Skip to main content

Thank you for visiting You are using a browser version with limited support for CSS. To obtain the best experience, we recommend you use a more up to date browser (or turn off compatibility mode in Internet Explorer). In the meantime, to ensure continued support, we are displaying the site without styles and JavaScript.

A solvent- and vacuum-free route to large-area perovskite films for efficient solar modules



Recent advances in the use of organic–inorganic hybrid perovskites for optoelectronics have been rapid, with reported power conversion efficiencies of up to 22 per cent for perovskite solar cells1,2,3,4,5,6,7,8,9. Improvements in stability have also enabled testing over a timescale of thousands of hours10,11,12,13,14. However, large-scale deployment of such cells will also require the ability to produce large-area, uniformly high-quality perovskite films. A key challenge is to overcome the substantial reduction in power conversion efficiency when a small device is scaled up: a reduction from over 20 per cent to about 10 per cent is found15,16,17,18,19,20,21 when a common aperture area of about 0.1 square centimetres is increased to more than 25 square centimetres. Here we report a new deposition route for methyl ammonium lead halide perovskite films that does not rely on use of a common solvent1,2,4,5,6,7,8,9,10,11,12,13,14,15 or vacuum3: rather, it relies on the rapid conversion of amine complex precursors to perovskite films, followed by a pressure application step. The deposited perovskite films were free of pin-holes and highly uniform. Importantly, the new deposition approach can be performed in air at low temperatures, facilitating fabrication of large-area perovskite devices. We reached a certified power conversion efficiency of 12.1 per cent with an aperture area of 36.1 square centimetres for a mesoporous TiO2-based perovskite solar module architecture.

This is a preview of subscription content

Access options

Buy article

Get time limited or full article access on ReadCube.


All prices are NET prices.

Figure 1: Amine complex precursors and their characteristics.
Figure 2: Diagram of the pressure processing method for the deposition of perovskite films.
Figure 3: Illustration of the perovskite module and device performance.


  1. Kojima, A., Teshima, K., Shirai, Y. & Miyasaka, T. Organometal halide perovskites as visible-light sensitizers for photovoltaic cells. J. Am. Chem. Soc. 131, 6050–6051 (2009)

    CAS  Article  Google Scholar 

  2. Burschka, J. et al. Sequential deposition as a route to high-performance perovskite-sensitized solar cells. Nature 499, 316–319 (2013)

    ADS  CAS  Article  Google Scholar 

  3. Liu, M., Johnston, M. B. & Snaith, H. J. Efficient planar heterojunction perovskite solar cells by vapour deposition. Nature 501, 395–398 (2013)

    ADS  CAS  Article  Google Scholar 

  4. Jeon, N. J. et al. Solvent engineering for high-performance inorganic–organic hybrid perovskite solar cells. Nat. Mater. 13, 897–903 (2014)

    ADS  CAS  Article  Google Scholar 

  5. Li, X. et al. A vacuum flash-assisted solution process for high-efficiency large-area perovskite solar cells. Science 353, 58–62 (2016)

    ADS  CAS  Article  Google Scholar 

  6. Zhou, H. et al. Interface engineering of highly efficient perovskite solar cells. Science 345, 542–546 (2014)

    ADS  CAS  Article  Google Scholar 

  7. Jeon, N. J. et al. Compositional engineering of perovskite materials for high-performance solar cells. Nature 517, 476–480 (2015)

    ADS  CAS  Article  Google Scholar 

  8. Yang, W. S. et al. High-performance photovoltaic perovskite layers fabricated through intramolecular exchange. Science 348, 1234–1237 (2015)

    ADS  CAS  Article  Google Scholar 

  9. Bi, D. et al. Polymer-templated nucleation and crystal growth of perovskite films for solar cells with efficiency greater than 21%. Nat. Energy 1, 16142 (2016)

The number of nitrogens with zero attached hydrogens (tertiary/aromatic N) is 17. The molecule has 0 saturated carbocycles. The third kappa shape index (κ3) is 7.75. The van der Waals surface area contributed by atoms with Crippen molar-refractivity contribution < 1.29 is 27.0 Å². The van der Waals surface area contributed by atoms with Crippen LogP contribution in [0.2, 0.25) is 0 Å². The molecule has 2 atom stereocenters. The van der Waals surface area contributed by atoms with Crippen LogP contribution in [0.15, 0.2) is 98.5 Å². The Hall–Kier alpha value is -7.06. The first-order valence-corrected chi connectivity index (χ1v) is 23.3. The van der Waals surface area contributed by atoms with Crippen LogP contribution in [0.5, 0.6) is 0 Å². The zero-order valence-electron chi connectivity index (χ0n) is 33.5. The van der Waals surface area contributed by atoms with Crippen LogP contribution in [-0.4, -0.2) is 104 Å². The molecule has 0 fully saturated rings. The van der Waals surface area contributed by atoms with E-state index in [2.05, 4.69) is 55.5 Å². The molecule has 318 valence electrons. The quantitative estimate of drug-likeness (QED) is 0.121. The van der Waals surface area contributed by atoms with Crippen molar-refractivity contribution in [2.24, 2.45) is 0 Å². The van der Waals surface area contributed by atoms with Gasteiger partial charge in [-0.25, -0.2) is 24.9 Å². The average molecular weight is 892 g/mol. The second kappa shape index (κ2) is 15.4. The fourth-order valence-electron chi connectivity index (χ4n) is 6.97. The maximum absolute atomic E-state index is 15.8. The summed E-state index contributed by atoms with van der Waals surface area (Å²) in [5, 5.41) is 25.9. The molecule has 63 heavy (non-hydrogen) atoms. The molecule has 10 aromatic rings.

ADS  CAS  Article  Google Scholar 

  10. Mei, A. Y. et al. A hole-conductor-free, fully printable mesoscopic perovskite solar cell with high stability. Science 345, 295–298 (2014)

    ADS  CAS  Article  Google Scholar 

  11. Saliba, M. et al. Incorporation of rubidium cations into perovskite solar cells improves photovoltaic performance. Science 354, 206–209 (2016)

    ADS  CAS  Article  Google Scholar 

  12. Li, X. et al. Improved performance and stability of perovskite solar cells by crystal crosslinking with alkylphosphonic acid omega-ammonium chlorides. Nat. Chem. 7, 703–711 (2015)

    CAS  Article  Google Scholar 

  13. Bella, F. et al. Improving efficiency and stability of perovskite solar cells with photocurable fluoropolymers. Science 354, 203–206 (2016)

    ADS  CAS  Article  Google Scholar 

  14. Bi, E. et al. Diffusion engineering of ions and charge carriers for stable efficient perovskite solar cells. Nat. Commun. 8, 15330 (2017)

    ADS  CAS  Article  Google Scholar 

  15. Chen, W. et al. Efficient and stable large-area perovskite solar cells with inorganic charge extraction layers. Science 350, 944–948 (2015)

    CAS  Article  Google Scholar 

  16. Matteocci, F. et al. Solid-state solar modules based on mesoscopic organometal halide perovskite: a route towards the up-scaling process. Phys. Chem. Chem. Phys. 16, 3918–3923 (2014)

    CAS  Article  Google Scholar 

  17. Gardner, K. L. et al. Nonhazardous solvent systems for processing perovskite photovoltaics. Adv. Energy Mater. 6, 1600386 (2016)

    Article  Google Scholar 

  18. Qiu, W. et al. Pinhole-free perovskite films for efficient solar modules. Energy Environ. Sci. 9, 484–489 (2016)

    CAS  Article  Google Scholar 

  19. Matteocci, F. et al. High efficiency photovoltaic module based on mesoscopic organometal halide perovskite. Prog. Photovolt. Res. Appl. 24, 436–445 (2016)

    CAS  Article  Google Scholar 

  20. Razza, S. et al. Perovskite solar cells and large area modules (100 cm2) based on an air flow-assisted PbI2 blade coating deposition process. J. Power Sources 277, 286–291 (2015)

    ADS  CAS  Article  Google Scholar 

  21. Hu, Y. et al. Stable large-area (10 × 10 cm2) printable mesoscopic perovskite module exceeding 10% efficiency. Sol. RRL 1, 1600019 (2017)

    Article  Google Scholar 

  22. Patel, J. B., Milot, R. L., Wright, A. D., Herz, L. M. & Johnston, M. B. Formation dynamics of CH3NH3PbI3 perovskite following two-step layer deposition. J. Phys. Chem. Lett. 7, 96–102 (2016)

    CAS  Article  Google Scholar 

  23. Liao, L. F., Wu, W. C., Chuang, C. C. & Lin, J. L. FTIR study of adsorption and reactions of methylamine on powdered TiO2 . J. Phys. Chem. B 105, 5928–5934 (2001)

    CAS  Article  Google Scholar